Yale.360 In the summer of 2006,
geoengineering - the radical proposal to offset one human
intervention into planetary systems with another - came roaring out
of the scientific closet. Deliberate climate modification, as
climate scientist Wally Broecker once noted, had long been "one of
the few subjects considered taboo in the realm of scientific
Two things spurred this dramatic reversal: growing alarm because
climate change was hitting harder and faster than expected and the
abysmal failure of political efforts to reduce carbon dioxide
emissions. Indeed, since world leaders signed the Rio Convention on
Climate Change in 1992, global emissions climbed from 6.1 billion
metric tons of carbon a year to 8.5 billion tons in 2007.
Dismayed by the inaction, Paul Crutzen, a Nobel laureate, published a controversial paper in August,
2006 that opened the door to the hitherto unthinkable. Since timely
and sufficient reductions appeared to be, in his words, "a pious
wish," he urged serious investigation of technological proposals to
offset rising temperatures.
For some, geoengineering seemed to hold out another hope: that
technology might provide an escape not only from growing heat, but
also from the thorny realm of hard choices and difficult
international politics. Those politics were on vivid display in Copenhagen this week, as nations have agreed
on the gravity of the threat but little else.
Since the release of Crutzen's influential paper, many have voiced
concerns about possible hazards posed by geoengineering schemes.
For example, the artificial volcano projects, which would inject
sulfate particles into the stratosphere to deflect incoming
sunlight, might reduce the symptom of excess heat, but experience
from past volcanic eruptions and climate models indicates that this
approach would likely alter rainfall patterns and intensify drought
in many regions. The moral and political hazards of
geoengineering are as formidable as the physical dangers.
And because such sunshade schemes only treat a symptom rather
than tackle the cause, this technofix would do nothing to prevent
another dire consequence of rising levels of carbon dioxide in the
atmosphere - increasing acidity in ocean waters. This acidity
jeopardizes coral reefs, shelled marine life, and a tiny plankton
Emiliania huxleyi, which plays a key role in the transfer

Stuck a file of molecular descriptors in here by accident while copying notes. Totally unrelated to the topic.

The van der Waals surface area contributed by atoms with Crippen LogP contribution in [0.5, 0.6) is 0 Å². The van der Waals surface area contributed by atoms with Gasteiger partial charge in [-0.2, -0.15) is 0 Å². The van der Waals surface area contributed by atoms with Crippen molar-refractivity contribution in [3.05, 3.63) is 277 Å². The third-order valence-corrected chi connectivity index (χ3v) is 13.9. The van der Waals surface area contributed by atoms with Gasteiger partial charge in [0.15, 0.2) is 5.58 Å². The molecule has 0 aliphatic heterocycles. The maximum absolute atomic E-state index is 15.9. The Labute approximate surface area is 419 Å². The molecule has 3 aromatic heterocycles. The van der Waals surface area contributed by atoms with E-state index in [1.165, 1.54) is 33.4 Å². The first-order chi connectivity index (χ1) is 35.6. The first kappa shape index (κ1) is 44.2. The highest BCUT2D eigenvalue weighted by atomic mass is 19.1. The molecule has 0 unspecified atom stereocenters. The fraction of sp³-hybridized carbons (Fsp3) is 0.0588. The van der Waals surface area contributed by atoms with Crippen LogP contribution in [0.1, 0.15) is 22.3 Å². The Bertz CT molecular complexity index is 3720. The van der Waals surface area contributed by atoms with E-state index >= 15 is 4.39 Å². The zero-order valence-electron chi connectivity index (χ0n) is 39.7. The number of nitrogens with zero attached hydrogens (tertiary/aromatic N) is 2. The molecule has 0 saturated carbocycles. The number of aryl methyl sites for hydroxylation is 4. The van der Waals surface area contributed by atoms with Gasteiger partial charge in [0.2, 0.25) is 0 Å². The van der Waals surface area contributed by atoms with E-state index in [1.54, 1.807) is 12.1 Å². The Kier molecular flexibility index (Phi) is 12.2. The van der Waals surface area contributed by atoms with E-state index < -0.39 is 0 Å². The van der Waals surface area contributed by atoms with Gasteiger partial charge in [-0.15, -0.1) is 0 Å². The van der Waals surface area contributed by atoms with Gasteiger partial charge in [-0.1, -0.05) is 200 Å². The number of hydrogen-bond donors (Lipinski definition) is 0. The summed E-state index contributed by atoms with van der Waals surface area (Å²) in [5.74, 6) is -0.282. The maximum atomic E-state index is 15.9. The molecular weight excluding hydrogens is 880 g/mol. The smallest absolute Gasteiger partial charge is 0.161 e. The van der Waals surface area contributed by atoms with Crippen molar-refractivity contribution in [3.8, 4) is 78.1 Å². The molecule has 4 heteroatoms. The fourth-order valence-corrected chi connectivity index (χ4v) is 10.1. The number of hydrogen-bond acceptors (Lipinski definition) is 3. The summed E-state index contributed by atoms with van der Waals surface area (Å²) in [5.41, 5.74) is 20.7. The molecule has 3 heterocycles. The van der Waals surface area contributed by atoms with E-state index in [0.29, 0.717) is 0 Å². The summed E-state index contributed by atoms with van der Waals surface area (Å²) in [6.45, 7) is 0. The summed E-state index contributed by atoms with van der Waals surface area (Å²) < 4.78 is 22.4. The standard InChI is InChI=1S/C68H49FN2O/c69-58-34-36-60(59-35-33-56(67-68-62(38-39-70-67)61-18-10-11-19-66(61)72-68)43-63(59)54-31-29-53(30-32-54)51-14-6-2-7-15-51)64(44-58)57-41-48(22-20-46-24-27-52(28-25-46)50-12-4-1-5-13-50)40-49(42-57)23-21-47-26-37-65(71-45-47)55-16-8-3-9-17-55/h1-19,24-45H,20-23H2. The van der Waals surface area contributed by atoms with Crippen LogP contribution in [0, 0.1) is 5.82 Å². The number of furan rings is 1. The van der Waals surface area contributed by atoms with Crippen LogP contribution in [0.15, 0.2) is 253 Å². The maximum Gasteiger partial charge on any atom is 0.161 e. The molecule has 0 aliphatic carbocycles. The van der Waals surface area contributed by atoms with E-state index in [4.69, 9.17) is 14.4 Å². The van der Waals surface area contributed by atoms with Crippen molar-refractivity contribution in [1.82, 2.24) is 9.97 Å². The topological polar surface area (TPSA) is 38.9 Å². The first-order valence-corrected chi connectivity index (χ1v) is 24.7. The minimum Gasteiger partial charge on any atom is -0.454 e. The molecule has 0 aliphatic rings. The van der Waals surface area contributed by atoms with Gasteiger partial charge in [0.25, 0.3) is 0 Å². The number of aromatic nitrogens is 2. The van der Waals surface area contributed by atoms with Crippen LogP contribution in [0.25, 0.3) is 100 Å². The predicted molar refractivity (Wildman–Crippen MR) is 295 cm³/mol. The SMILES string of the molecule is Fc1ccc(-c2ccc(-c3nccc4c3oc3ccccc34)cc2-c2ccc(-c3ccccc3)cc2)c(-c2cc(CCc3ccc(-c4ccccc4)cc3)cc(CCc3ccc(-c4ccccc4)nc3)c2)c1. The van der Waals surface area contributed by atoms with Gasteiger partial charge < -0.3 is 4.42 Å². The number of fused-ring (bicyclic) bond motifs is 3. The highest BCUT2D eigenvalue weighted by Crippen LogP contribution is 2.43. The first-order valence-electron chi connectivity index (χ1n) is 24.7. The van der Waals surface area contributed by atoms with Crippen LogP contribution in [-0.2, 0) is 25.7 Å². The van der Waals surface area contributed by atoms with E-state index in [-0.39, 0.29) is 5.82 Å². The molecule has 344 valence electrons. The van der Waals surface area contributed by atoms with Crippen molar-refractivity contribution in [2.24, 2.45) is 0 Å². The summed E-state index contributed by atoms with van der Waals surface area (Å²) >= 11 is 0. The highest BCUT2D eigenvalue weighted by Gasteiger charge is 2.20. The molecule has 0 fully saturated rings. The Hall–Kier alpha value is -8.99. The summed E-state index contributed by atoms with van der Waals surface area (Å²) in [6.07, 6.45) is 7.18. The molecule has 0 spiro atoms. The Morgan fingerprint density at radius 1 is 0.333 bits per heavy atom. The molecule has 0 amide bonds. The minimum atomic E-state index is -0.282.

of carbon from the atmosphere to long-term storage in deep ocean
Source: by Dianne Dumanoski www.e360.yale.edu
But the biggest hitch in sunshade remedies involves politics and
questions of governance, for they would require an unflagging
commitment of centuries: five hundred years or so, or, if we do not
make major emissions cuts, even as long as a millennium. If
anything were to interrupt this geoengineering effort, which would
have to keep replenishing the sulfates every few years, the world
would quickly confront a doomsday scenario: Temperatures would
suddenly soar upward at a rate 20 times faster than they are rising
today, causing unimaginable havoc in human and natural systems and
with it, the real danger of human extinction. This institutional
challenge is without question a far greater obstacle than any
technological difficulties. It is hard to imagine that anyone with
even a passing knowledge of human history would think this
long-term commitment could be a prudent gamble.
The moral and political hazards of geoengineering are altogether as
formidable as the physical dangers. However inviting the prospects
shimmering on the technological horizon, geoengineering "solutions"
and the promise of a technoﬁx down the road lead us easily into
temptation. Indeed, these speculative technologies are already
figuring in the political debate and hover in the background of
diplomatic discussions, since it will be impossible to limit future
warming to 2 degrees C, as G-8 leaders pledged in July, without
something like a new technology to suck carbon dioxide from the
atmosphere. It is easy to forget that these are proposals, not
proven technologies. There is no assurance that any will actually
work as imagined.